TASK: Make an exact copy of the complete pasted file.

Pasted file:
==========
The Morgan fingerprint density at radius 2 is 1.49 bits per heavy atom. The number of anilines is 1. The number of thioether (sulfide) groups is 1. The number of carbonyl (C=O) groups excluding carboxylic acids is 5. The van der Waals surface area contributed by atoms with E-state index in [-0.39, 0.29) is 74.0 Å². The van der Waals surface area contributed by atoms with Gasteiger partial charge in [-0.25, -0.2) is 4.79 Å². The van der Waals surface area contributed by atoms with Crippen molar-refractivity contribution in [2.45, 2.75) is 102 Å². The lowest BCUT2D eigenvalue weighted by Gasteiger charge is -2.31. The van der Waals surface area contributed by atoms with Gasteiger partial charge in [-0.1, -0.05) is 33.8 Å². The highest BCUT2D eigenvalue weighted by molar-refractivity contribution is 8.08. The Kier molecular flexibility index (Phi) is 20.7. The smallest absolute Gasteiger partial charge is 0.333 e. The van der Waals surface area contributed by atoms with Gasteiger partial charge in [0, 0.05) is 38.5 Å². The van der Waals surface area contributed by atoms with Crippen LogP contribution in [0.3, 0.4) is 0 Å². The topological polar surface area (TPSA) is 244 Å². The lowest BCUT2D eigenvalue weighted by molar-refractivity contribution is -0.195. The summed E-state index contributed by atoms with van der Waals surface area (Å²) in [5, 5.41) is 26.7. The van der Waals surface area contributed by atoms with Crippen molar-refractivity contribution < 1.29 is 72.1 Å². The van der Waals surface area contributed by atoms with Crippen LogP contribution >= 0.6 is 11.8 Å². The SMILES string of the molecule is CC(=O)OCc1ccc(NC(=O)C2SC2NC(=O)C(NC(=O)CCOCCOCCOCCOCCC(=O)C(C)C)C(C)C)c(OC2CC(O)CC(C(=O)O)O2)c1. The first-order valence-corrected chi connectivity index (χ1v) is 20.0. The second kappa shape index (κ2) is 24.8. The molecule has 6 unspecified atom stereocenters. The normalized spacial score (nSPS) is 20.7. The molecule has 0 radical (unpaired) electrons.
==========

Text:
The Morgan fingerprint density at radius 2 is 1.49 bits per heavy atom. The number of anilines is 1. The number of thioether (sulfide) groups is 1. The number of carbonyl (C=O) groups excluding carboxylic acids is 5. The van der Waals surface area contributed by atoms with E-state index in [-0.39, 0.29) is 74.0 Å². The van der Waals surface area contributed by atoms with Gasteiger partial charge in [-0.25, -0.2) is 4.79 Å². The van der Waals surface area contributed by atoms with Crippen molar-refractivity contribution in [2.45, 2.75) is 102 Å². The lowest BCUT2D eigenvalue weighted by Gasteiger charge is -2.31. The van der Waals surface area contributed by atoms with Gasteiger partial charge in [-0.1, -0.05) is 33.8 Å². The highest BCUT2D eigenvalue weighted by molar-refractivity contribution is 8.08. The Kier molecular flexibility index (Phi) is 20.7. The smallest absolute Gasteiger partial charge is 0.333 e. The van der Waals surface area contributed by atoms with Gasteiger partial charge in [0, 0.05) is 38.5 Å². The van der Waals surface area contributed by atoms with Crippen LogP contribution in [0.3, 0.4) is 0 Å². The topological polar surface area (TPSA) is 244 Å². The lowest BCUT2D eigenvalue weighted by molar-refractivity contribution is -0.195. The summed E-state index contributed by atoms with van der Waals surface area (Å²) in [5, 5.41) is 26.7. The van der Waals surface area contributed by atoms with Crippen molar-refractivity contribution < 1.29 is 72.1 Å². The van der Waals surface area contributed by atoms with Crippen LogP contribution >= 0.6 is 11.8 Å². The SMILES string of the molecule is CC(=O)OCc1ccc(NC(=O)C2SC2NC(=O)C(NC(=O)CCOCCOCCOCCOCCC(=O)C(C)C)C(C)C)c(OC2CC(O)CC(C(=O)O)O2)c1. The first-order valence-corrected chi connectivity index (χ1v) is 20.0. The second kappa shape index (κ2) is 24.8. The molecule has 6 unspecified atom stereocenters. The normalized spacial score (nSPS) is 20.7. The molecule has 0 radical (unpaired) electrons.